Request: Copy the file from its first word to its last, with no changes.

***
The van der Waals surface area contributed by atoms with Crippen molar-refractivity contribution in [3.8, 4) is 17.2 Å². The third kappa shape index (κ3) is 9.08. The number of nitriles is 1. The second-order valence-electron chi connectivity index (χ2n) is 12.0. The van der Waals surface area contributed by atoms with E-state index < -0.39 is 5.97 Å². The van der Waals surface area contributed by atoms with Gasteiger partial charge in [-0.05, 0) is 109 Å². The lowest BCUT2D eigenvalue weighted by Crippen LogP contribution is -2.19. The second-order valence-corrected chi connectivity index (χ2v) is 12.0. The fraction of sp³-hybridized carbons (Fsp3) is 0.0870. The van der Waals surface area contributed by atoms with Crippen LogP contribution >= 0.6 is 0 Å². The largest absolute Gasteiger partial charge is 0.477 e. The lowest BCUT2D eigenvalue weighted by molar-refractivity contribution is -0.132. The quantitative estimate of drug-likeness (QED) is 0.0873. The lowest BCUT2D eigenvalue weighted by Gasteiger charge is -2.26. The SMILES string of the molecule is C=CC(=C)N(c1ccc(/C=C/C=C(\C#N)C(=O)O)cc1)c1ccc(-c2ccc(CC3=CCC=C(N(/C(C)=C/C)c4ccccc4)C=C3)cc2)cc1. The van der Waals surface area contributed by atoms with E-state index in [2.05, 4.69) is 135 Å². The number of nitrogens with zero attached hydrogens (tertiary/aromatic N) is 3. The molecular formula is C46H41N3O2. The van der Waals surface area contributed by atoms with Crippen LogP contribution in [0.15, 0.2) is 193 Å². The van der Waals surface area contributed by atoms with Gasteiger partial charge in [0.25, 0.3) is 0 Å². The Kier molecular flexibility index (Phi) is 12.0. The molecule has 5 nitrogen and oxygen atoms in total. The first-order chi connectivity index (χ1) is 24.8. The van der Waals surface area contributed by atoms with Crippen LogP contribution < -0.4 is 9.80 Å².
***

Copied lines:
The van der Waals surface area contributed by atoms with Crippen molar-refractivity contribution in [3.8, 4) is 17.2 Å². The third kappa shape index (κ3) is 9.08. The number of nitriles is 1. The second-order valence-electron chi connectivity index (χ2n) is 12.0. The van der Waals surface area contributed by atoms with E-state index < -0.39 is 5.97 Å². The van der Waals surface area contributed by atoms with Gasteiger partial charge in [-0.05, 0) is 109 Å². The lowest BCUT2D eigenvalue weighted by Crippen LogP contribution is -2.19. The second-order valence-corrected chi connectivity index (χ2v) is 12.0. The fraction of sp³-hybridized carbons (Fsp3) is 0.0870. The van der Waals surface area contributed by atoms with Crippen LogP contribution >= 0.6 is 0 Å². The largest absolute Gasteiger partial charge is 0.477 e. The lowest BCUT2D eigenvalue weighted by molar-refractivity contribution is -0.132. The quantitative estimate of drug-likeness (QED) is 0.0873. The lowest BCUT2D eigenvalue weighted by Gasteiger charge is -2.26. The SMILES string of the molecule is C=CC(=C)N(c1ccc(/C=C/C=C(\C#N)C(=O)O)cc1)c1ccc(-c2ccc(CC3=CCC=C(N(/C(C)=C/C)c4ccccc4)C=C3)cc2)cc1. The van der Waals surface area contributed by atoms with E-state index in [2.05, 4.69) is 135 Å². The number of nitrogens with zero attached hydrogens (tertiary/aromatic N) is 3. The molecular formula is C46H41N3O2. The van der Waals surface area contributed by atoms with Crippen LogP contribution in [0.15, 0.2) is 193 Å². The van der Waals surface area contributed by atoms with Gasteiger partial charge in [0.25, 0.3) is 0 Å². The Kier molecular flexibility index (Phi) is 12.0. The molecule has 5 nitrogen and oxygen atoms in total. The first-order chi connectivity index (χ1) is 24.8. The van der Waals surface area contributed by atoms with Crippen LogP contribution < -0.4 is 9.80 Å².